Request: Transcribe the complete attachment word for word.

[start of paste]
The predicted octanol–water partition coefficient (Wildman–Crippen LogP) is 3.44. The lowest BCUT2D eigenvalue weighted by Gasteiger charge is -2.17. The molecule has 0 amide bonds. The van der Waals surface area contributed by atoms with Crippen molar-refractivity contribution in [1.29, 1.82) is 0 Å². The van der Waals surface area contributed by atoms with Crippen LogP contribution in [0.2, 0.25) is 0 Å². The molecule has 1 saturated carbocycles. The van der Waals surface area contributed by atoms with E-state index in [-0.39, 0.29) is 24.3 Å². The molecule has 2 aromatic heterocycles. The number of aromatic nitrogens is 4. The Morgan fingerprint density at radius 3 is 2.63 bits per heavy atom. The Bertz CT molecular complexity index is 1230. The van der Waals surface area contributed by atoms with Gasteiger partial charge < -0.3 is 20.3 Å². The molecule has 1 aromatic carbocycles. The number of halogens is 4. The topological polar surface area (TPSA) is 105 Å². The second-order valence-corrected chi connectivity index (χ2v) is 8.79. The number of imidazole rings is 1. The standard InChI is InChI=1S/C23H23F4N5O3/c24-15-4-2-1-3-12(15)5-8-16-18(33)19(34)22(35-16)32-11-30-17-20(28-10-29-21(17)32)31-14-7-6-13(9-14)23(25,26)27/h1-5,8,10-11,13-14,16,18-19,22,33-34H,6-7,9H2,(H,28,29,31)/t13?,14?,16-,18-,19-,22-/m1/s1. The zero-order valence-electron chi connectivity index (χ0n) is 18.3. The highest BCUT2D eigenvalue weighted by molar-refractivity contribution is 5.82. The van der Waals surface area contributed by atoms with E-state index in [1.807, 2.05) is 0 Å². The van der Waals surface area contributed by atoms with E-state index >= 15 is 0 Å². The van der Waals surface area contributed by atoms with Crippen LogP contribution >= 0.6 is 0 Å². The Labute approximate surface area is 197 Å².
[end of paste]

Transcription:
The predicted octanol–water partition coefficient (Wildman–Crippen LogP) is 3.44. The lowest BCUT2D eigenvalue weighted by Gasteiger charge is -2.17. The molecule has 0 amide bonds. The van der Waals surface area contributed by atoms with Crippen molar-refractivity contribution in [1.29, 1.82) is 0 Å². The van der Waals surface area contributed by atoms with Crippen LogP contribution in [0.2, 0.25) is 0 Å². The molecule has 1 saturated carbocycles. The van der Waals surface area contributed by atoms with E-state index in [-0.39, 0.29) is 24.3 Å². The molecule has 2 aromatic heterocycles. The number of aromatic nitrogens is 4. The Morgan fingerprint density at radius 3 is 2.63 bits per heavy atom. The Bertz CT molecular complexity index is 1230. The van der Waals surface area contributed by atoms with Gasteiger partial charge < -0.3 is 20.3 Å². The molecule has 1 aromatic carbocycles. The number of halogens is 4. The topological polar surface area (TPSA) is 105 Å². The second-order valence-corrected chi connectivity index (χ2v) is 8.79. The number of imidazole rings is 1. The standard InChI is InChI=1S/C23H23F4N5O3/c24-15-4-2-1-3-12(15)5-8-16-18(33)19(34)22(35-16)32-11-30-17-20(28-10-29-21(17)32)31-14-7-6-13(9-14)23(25,26)27/h1-5,8,10-11,13-14,16,18-19,22,33-34H,6-7,9H2,(H,28,29,31)/t13?,14?,16-,18-,19-,22-/m1/s1. The zero-order valence-electron chi connectivity index (χ0n) is 18.3. The highest BCUT2D eigenvalue weighted by molar-refractivity contribution is 5.82. The van der Waals surface area contributed by atoms with E-state index in [1.807, 2.05) is 0 Å². The van der Waals surface area contributed by atoms with E-state index >= 15 is 0 Å². The van der Waals surface area contributed by atoms with Crippen LogP contribution >= 0.6 is 0 Å². The Labute approximate surface area is 197 Å².